After introducing this mini-series on simulation model UI with the general principles last week, let’s focus on the first specific topic this week: the experiment setup screen.

There are two crucial reasons why you should improve your setup screen UI. First, it will keep you sane. Literally. Assume it takes a few weeks to develop your model. Every time you make a change, you need to test your model. Run it, see the experiment setup screen, load some data, etc. So most likely, you will use your own experiment setup screen hundreds of times. If it is not streamlined for your purpose, you will go mad. I have…

The second reason why you want to have a great setup screen UI is to keep your users sane and happy. They might have enjoyed your explanation of how to load X before Y and make sure that Z is still active… But what about the first time they are supposed to do it alone? If they have a smooth ride, their entire model perception will be heightened. However, if they need to fiddle, get lost and start biting the keyboard, they won’t like the model either. Keep your users happy.

Have a look at the video below: it shows an experiment setup UI I created a few years back for my PhD simulation.

Let´s explore some specific concepts with it:

Show and Hide

Notice the start of the model: some buttons are “locked”, i.e. you cannot click them even if you wanted. Moreover, some elements are not visible at this stage at all.

Disabled buttons and invisible model elements...

Disabled buttons and invisible model elements...

In AnyLogic, you can achieve this effect by using the “enabled” field of object properties. Each control object (buttons, check boxes, sliders…) has that Boolean field. If you set to “false”, the control will be disabled. In my example, I use a Boolean variable that is initially “false”. I set it to “true” when the user has entered enough information so that the buttons should become clickable:

Enable or disable buttons using a boolean variable

Enable or disable buttons using a boolean variable

For animation objects, the process is similar. The only difference is that objects are either visible or invisible (instead of enabled/disabled). Below, I make the arrow visible when the user has selected at least 1 mission:

Invisible animation objects use the same approach of boolean variables.

Invisible animation objects use the same approach of boolean variables.

Little helpers

You can help your user to understand the setup by providing little explanatory messages (like every good app these days when you first open it). In my example, I created little yellow post-it style messages describing various aspects of the UI. The user can close them intuitively. Technically, they consist of a polyline external frame (filled with the yellow color):

Polyline used for a pop-up message

Polyline used for a pop-up message

I drag a “Text” object into that polyline and set up the descriptive text. In addition, another text object becomes the closing “X” at the top right corner. This text becomes functional: When a user clicks it, I want the entire pop-up to disappear. Every animation object in AnyLogic has the “On click” code box. Let’s use code to achieve our goal:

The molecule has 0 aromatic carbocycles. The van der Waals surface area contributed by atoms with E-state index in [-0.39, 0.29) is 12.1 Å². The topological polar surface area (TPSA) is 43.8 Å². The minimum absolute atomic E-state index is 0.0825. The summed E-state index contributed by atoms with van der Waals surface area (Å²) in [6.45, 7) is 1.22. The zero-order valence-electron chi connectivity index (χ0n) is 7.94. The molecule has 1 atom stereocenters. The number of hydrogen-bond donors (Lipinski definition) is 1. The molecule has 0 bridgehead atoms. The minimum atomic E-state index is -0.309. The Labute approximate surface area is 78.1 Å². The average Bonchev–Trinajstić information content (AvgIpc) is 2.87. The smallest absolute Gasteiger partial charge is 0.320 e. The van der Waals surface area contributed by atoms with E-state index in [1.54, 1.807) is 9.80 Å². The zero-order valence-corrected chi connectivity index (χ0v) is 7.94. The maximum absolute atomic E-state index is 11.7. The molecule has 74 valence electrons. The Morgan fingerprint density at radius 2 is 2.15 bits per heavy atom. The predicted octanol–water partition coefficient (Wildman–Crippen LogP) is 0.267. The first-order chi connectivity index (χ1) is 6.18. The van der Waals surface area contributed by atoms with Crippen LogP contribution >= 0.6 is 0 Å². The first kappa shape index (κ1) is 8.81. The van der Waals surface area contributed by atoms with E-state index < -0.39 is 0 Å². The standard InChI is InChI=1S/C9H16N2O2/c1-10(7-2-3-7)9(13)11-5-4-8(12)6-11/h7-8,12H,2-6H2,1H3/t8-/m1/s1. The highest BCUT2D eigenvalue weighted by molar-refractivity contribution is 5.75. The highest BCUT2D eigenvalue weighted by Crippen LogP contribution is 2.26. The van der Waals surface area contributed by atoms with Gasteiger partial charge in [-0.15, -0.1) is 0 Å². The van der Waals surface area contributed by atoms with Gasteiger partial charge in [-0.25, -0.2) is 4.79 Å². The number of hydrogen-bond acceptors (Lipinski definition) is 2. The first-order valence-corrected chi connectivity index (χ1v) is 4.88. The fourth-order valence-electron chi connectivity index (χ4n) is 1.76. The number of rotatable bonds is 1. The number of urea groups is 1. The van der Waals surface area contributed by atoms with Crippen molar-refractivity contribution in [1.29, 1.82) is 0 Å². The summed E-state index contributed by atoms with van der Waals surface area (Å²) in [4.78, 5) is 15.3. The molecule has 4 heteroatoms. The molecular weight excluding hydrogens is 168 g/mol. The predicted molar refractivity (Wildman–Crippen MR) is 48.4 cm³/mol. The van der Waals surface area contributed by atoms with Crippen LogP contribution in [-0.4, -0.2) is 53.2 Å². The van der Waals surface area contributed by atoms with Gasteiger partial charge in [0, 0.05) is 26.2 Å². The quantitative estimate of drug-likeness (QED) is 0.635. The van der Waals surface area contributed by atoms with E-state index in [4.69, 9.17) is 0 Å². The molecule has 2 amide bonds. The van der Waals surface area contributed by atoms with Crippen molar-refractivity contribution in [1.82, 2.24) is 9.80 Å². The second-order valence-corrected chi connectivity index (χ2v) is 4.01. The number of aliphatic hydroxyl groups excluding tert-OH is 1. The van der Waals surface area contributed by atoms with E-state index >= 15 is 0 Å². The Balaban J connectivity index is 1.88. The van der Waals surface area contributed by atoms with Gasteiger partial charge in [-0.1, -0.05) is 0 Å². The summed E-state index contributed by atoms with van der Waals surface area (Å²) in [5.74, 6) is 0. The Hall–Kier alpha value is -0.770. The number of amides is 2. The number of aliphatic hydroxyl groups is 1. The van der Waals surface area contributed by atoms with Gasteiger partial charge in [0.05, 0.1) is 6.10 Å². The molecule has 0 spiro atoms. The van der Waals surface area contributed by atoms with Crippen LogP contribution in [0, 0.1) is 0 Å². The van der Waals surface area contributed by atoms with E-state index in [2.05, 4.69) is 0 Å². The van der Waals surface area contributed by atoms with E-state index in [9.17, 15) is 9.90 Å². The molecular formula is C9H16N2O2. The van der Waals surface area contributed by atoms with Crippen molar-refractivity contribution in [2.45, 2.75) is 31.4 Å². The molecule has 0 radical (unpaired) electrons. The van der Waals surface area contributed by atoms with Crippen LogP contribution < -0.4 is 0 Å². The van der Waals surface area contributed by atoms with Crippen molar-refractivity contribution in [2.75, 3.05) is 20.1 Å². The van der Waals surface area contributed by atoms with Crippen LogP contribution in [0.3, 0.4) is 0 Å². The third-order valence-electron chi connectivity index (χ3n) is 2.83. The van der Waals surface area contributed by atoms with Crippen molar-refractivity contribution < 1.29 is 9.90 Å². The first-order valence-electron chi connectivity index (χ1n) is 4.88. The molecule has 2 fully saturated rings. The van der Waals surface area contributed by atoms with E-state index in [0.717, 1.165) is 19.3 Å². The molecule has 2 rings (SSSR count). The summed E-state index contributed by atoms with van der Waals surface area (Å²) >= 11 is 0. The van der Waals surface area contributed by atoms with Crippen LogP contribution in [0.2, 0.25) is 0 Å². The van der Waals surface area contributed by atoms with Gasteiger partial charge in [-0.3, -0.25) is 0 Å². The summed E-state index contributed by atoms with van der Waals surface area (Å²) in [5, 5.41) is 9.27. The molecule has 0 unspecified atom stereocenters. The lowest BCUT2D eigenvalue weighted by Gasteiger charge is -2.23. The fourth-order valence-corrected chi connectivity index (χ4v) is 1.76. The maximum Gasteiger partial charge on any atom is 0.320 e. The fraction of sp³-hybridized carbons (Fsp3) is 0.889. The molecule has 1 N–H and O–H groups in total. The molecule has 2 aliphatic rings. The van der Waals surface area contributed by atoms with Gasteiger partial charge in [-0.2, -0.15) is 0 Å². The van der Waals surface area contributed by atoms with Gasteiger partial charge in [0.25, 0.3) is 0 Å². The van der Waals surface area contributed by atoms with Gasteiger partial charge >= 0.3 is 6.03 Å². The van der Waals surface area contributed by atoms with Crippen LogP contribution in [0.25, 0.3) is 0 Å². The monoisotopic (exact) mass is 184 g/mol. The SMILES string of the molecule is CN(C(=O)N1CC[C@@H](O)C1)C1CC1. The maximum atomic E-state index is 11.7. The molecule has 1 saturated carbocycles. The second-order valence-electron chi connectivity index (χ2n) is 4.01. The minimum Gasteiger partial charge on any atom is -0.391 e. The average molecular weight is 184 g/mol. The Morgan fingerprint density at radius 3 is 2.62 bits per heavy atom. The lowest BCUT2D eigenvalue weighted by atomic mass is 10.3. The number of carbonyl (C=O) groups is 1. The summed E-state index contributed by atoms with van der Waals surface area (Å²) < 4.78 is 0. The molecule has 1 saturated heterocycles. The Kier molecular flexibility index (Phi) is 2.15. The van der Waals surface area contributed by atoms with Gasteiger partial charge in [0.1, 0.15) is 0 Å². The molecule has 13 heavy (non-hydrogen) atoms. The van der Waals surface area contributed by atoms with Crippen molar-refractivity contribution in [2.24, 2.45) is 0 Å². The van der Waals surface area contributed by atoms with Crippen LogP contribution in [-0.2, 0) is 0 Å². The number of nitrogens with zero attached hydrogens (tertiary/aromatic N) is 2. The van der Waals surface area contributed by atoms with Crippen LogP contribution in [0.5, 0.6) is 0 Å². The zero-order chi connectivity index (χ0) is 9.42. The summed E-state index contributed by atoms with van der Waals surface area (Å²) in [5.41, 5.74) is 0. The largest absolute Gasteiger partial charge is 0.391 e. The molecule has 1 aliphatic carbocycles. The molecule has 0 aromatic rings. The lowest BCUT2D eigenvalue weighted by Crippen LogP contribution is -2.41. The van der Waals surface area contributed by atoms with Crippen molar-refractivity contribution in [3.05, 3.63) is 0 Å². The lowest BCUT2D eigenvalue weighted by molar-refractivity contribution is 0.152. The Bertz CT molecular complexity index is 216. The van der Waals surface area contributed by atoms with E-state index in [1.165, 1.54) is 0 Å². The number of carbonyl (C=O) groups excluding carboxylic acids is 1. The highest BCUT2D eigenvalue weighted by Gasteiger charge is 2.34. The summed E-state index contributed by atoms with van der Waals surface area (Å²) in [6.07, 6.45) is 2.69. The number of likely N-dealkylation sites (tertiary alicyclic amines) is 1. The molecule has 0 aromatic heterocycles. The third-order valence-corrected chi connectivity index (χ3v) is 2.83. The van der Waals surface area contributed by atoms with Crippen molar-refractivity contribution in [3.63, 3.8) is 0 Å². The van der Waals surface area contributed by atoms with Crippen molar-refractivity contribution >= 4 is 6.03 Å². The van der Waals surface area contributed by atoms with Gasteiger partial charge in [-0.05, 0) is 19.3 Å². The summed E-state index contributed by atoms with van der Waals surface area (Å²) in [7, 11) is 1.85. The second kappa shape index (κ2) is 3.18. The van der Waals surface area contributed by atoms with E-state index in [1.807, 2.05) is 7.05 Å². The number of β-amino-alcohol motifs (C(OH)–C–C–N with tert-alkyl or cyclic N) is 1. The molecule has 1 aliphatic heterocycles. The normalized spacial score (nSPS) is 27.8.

Close a pop-up using an interactive text object

Close a pop-up using an interactive text object

Note that “callout5” refers to a group of objects that include the polyline, the description text and the “X” text object so they all disappear at the same time.

Interact!

Ideally, all model setup and input data is edited in an external database (or in the build-in database coming with AnyLogic 7.2). Separating data from the model is good modelling 101. However, some users might want to adjust some input data before running a model without fidgeting with a database. This often occurs with “managerial” users that want to play but not get technical (where even opening an Excel file can mean the end of the world).

Reproducing an Excel-like table as in my example is fairly advanced. Let’s have a brief look how I achieved this. Don’t worry if this sounds too complicated, it’s quite Java heavy… Conceptually, I use a replicated Text object with as many replications as cells needed (rows*columns). When I click on any instance of it, I copy its text to an editbox object and move that on top of the text. Next to it, I move a button to save any edits. The user can now edit the entry he clicked on:

Once he edited something (see my video above), he can click the “Save” button. It will store the changes in the local text object instance. When the model starts, it will use these amendments instead of the original data:


Crazy users

The last practical tip considers crazy users. I have been a crazy user and so have you (I am sure). I am talking about people that are overwhelmed by a UI and start random acts of clicking. The try to learn what is going on by just trying whatever is possible. While there is nothing wrong with this behaviour (my 2-year old daughter seems to learn exclusively using this method), you need to anticipate it. Whenever your UI unfolds, make sure users can just click things they are supposed to click on. More importantly, avoid enabling them to crash things. Did he just choose a setting that is impossible for your model to process? Avoid that using some checks.

 So…

I hope you got some inspiration how to improve your experiment setup UI. Next week, we will continue our UI series by investigating the actual simulation model. How can you make life easier for users and yourself while running a model? Until then, let me know about your worst UI experience, be it with simulation models or else. 

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